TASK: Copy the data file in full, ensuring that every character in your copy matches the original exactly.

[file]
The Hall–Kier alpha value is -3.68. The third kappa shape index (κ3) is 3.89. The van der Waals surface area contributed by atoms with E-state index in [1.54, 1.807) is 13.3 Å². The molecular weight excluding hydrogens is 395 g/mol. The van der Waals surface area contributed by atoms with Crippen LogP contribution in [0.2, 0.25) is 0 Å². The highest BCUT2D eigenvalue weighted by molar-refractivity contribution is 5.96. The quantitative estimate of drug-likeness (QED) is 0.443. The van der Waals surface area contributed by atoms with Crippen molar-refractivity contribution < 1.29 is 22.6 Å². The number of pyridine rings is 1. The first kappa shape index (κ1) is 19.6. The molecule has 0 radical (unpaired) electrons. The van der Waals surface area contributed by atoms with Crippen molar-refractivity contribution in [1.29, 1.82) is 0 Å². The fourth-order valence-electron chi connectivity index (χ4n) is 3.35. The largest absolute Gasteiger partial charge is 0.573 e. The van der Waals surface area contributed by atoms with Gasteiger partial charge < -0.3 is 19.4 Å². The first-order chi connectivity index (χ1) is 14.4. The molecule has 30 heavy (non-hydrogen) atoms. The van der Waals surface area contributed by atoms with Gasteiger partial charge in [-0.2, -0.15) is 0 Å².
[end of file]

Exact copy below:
The Hall–Kier alpha value is -3.68. The third kappa shape index (κ3) is 3.89. The van der Waals surface area contributed by atoms with E-state index in [1.54, 1.807) is 13.3 Å². The molecular weight excluding hydrogens is 395 g/mol. The van der Waals surface area contributed by atoms with Crippen LogP contribution in [0.2, 0.25) is 0 Å². The highest BCUT2D eigenvalue weighted by molar-refractivity contribution is 5.96. The quantitative estimate of drug-likeness (QED) is 0.443. The van der Waals surface area contributed by atoms with Crippen molar-refractivity contribution < 1.29 is 22.6 Å². The number of pyridine rings is 1. The first kappa shape index (κ1) is 19.6. The molecule has 0 radical (unpaired) electrons. The van der Waals surface area contributed by atoms with Crippen molar-refractivity contribution in [1.29, 1.82) is 0 Å². The fourth-order valence-electron chi connectivity index (χ4n) is 3.35. The largest absolute Gasteiger partial charge is 0.573 e. The van der Waals surface area contributed by atoms with Gasteiger partial charge < -0.3 is 19.4 Å². The first-order chi connectivity index (χ1) is 14.4. The molecule has 30 heavy (non-hydrogen) atoms. The van der Waals surface area contributed by atoms with Gasteiger partial charge in [-0.2, -0.15) is 0 Å².